Prices across all major markets have been almost stables over the last 24 hours, with bitcoin evolving around $650.
However, the only major digital currency to see a strong rise in price has been Mastercoin, the cryptocurrency that serves as the binding between bitcoins (BTC), smart properties and smart contracts built on the bitcoin block chain.
After falling to as low as $7 over the last few days, mastercoin saw its price rise by more than 350% to $26.
Mastercoin is the brainchild of J.R. Willett, a developer in Seattle. He raised 4,000 BTC (worth a half-million dollars at the time) in his own fundraiser last summer based on a white paper he wrote about developing a protocol built on top of Bitcoin, that would use the Bitcoin blockchain to store digital contracts.
You could use it for example to store car titles, extending the principles of Bitcoin — one person owns a certain value and is the only who can unlock and transfer it — to lots of other kinds of property.
Those who invested got the company’s own currency, also called Mastercoin, in return. “We’re a protocol layer on top of Bitcoin adding extra features,” says Willett, “We use Bitcoin like email uses the underlying layer of TCP/IP.
Mastercoin has been very open about how it’s spent its Bitcoin funds with a public spreadsheet of its expenditures. It offers “bounties” to develop a Mastercoin ecosystem in order to make the coin valuable, paying a group out of France, for example, to set up MasterXchange to allow people to trade Bitcoin for Mastercoin.
Despite that Mastercoin is notorious as being illiquid among cryptocoin traders. Indeed, concerns about Mastercoin liquidity appear to be real, as according to CoinMarketCap there are only equivalent of $12,000 worth in Mastercoin that are exchanged every day, compared to $50 million in Bitcoin.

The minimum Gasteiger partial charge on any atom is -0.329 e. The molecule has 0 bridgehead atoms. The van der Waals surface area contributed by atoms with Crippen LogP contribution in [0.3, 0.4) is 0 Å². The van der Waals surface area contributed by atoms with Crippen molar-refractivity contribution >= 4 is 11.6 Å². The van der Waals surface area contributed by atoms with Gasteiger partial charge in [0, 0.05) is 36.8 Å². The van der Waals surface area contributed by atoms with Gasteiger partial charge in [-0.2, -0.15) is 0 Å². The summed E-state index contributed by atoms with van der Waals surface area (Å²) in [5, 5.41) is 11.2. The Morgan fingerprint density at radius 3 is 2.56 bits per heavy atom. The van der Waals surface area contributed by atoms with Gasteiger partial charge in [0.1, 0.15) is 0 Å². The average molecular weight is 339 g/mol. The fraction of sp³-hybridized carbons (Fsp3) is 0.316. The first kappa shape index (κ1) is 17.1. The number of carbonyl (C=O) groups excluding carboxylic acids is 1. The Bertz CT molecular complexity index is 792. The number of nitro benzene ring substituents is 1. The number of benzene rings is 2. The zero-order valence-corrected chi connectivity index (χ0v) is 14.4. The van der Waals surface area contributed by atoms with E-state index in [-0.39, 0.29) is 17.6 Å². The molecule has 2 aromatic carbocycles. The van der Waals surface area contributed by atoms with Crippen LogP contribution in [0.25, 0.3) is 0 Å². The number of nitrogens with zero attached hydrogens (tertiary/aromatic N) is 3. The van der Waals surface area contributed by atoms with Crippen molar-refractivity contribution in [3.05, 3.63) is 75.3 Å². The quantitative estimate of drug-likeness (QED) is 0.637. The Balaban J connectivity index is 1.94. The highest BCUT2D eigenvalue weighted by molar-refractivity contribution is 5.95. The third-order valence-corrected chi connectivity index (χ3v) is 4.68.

Mastercoin’s market cap has been as high as $50 million, making it one of the most valuable altcoins, but its cap is less important than its trading volume when it comes to actually realizing that value. And its trading volume has been one of the lowest of the altcoins. It’s hard to sell it.
“With $23,000, the price of a Honda Civic, you could crash the Mastercoin market to $0,” says Dan Held, founder of Bitcoin market information app ZeroBlock, and director of product for Blockchain, a Bitcoin wallet service. “Owners of Mastercoin are stuck holding an absolutely illiquid currency.”
Mastercoin’s primary business model now is to issue business-specific cryptocoins to allow any entity to create its own cryptocurrency for its platform. Upon Johnston’s advice, Irvine decided this was the answer to funding MaidSafe. He planned to use Mastercoin to issue 400 million Safecoin to sell for $8 million.
Irvine thought it would take 30 days to sell all the Safecoin, but when the crowdsale kicked off on the morning of April 22, Scotland time, the Safecoin flew off the digital shelf. And it was going terribly wrong. There was a flood of orders placed in Mastercoin, and they did not stop at the promised 25% mark.
They had to abruptly end the sale within 5 hours. When people woke up in other time zones, they saw that the sale was already over, and they were stuck holding Mastercoin they’d hoped to turn into Safecoin. Irvine’s company meanwhile was stuck holding millions of dollars of Mastercoin, a completely illiquid, worthless currency instead of the $6 million in Bitcoin they’d hoped for.
Irvine was very upset and asked Johnston and Mastercoin how they were going to fix it. Johnston says his Bit Angels group had traded a bunch of Mastercoin for Safecoin. He convinced some of those investors — who he declined to name — to sell Safecoin they’d bought back to MaidSafe to sell to Bitcoin investors. “We didn’t make any money,” claims Johnston. But the sale did allow a bunch of people holding Mastercoin to exit their positions.
MaidSafe wound up with $3 million in Bitcoin thanks to the Safecoin loan from BitAngels. That’s funding for three years at the start-up’s current monthly price tag of $100,000 for operations. MaidSafe is now one of the largest holders of Mastercoin, sitting on around $2.5 million of it, the majority of which came from just 10 Mastercoin holders.
There were 2,000 people total who appeared to participate in the crowdsale, 1,900 of them buying Safecoin with Bitcoin, which is actually valuable and liquid.
Irvine has no idea who most of the 2,000 people are who sent cryptocoin to his company. “They are just addresses on the blockchain to us,” he says by email. He doesn’t know their motives: whether they invested in Safecoin because they believe in Maidsafe’s promise, or because they were desperate to get out of Mastercoin, or because they hope to turn a buck in the complex backwater of cryptostock trading.
Mastercoin has nine more crowd sales planned in coming months. Caveat crypto-emptor.